I was eleven years old and ready for adulthood when I took my first babysitting gig. Bring on the money, solo TV watching and being home alone (with Baby Hector, of course).
“Help yourself to whatever you like!” Mrs. Carmichael said, waving her hand around the kitchen. The Carmichaels were legendary junk food junkies. My family was not. I watched their tail lights exit the driveway. Freedom! I grabbed the phone, stretched the cord, flipped the TV off and on while Baby Hector sat in judgment. I sang him a song until I needed nourishment.
Opening the cupboard there were three boxes of Frosted Flakes. Now — Tony the Tiger seduced me every cartoon Saturday morning. I grabbed a bowl. Not big enough. Giants poured smaller bowls of cereal that day. I topped it off with a half carton of milk and dug in. When would I get another chance like this?
I didn’t get more than a mouthful when the Carmichaels pulled back up (botched reservation)! Panic doesn’t really describe my reaction. I popped up, bowl wobbling, like a criminal without a playbook. I calculated that I had about 30-45 seconds to ditch the evidence. I heard car doors slam as I ran to the kitchen. But how could I explain a sink full of Frosted Flakes? A lie wasn’t forming about holding their biggest mixing bowl either. In retrospect, I could have improvised. But thinking clearly in these situations wasn’t my jam. Instead, I chose the worst possible remedy.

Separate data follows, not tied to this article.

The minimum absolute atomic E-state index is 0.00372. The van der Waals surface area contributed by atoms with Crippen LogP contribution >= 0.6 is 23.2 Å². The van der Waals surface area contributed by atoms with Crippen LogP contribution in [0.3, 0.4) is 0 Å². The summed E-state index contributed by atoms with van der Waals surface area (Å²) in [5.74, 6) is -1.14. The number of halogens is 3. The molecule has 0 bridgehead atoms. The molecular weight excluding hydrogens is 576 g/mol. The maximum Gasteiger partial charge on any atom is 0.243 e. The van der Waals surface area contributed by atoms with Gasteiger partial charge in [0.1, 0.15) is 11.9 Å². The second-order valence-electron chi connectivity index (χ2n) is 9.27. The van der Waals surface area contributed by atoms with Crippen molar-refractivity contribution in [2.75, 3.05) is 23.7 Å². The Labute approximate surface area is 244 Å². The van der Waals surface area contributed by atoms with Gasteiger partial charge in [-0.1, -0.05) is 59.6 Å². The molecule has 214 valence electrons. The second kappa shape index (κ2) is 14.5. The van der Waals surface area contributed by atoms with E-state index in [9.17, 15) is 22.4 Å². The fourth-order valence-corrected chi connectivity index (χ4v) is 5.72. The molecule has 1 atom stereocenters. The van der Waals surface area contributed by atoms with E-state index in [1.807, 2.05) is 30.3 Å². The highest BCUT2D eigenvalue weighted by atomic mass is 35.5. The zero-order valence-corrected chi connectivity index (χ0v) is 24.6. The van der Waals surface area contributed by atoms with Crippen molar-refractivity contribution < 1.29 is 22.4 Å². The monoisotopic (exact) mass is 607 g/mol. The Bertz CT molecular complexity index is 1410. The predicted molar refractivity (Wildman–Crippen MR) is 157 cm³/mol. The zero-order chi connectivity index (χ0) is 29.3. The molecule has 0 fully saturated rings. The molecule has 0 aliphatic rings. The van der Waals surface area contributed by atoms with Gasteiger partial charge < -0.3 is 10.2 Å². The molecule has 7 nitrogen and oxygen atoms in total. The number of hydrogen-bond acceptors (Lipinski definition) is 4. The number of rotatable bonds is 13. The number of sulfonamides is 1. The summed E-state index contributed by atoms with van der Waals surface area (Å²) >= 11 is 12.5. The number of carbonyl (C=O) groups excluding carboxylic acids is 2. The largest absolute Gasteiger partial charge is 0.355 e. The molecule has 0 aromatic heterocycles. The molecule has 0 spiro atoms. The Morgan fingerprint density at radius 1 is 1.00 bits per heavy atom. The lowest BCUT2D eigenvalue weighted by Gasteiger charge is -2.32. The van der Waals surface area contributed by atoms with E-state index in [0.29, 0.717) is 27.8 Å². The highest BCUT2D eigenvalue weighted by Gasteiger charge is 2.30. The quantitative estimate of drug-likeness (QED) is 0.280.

I hid the bowl, with full contents, behind the TV.
How this could solve my problem I’ll never know. Did I think they wouldn’t find it? Was I counting on removing the evidence when I returned to babysit? Did I imagine the Frosted Flake fairies would handle it? Did I hope to just get out of there without having to explain myself? Reader, this is quite possible.
At any rate, I went from Queen of the Babysitters to Disgraced Cereal Shunter in a matter of 15 minutes.
Clearly, I am personally responsible for the Nanny Cam.
Cate Berry is an Austin-based children’s book author and mother of two. She also teaches writing workshops for young people at cateberry.com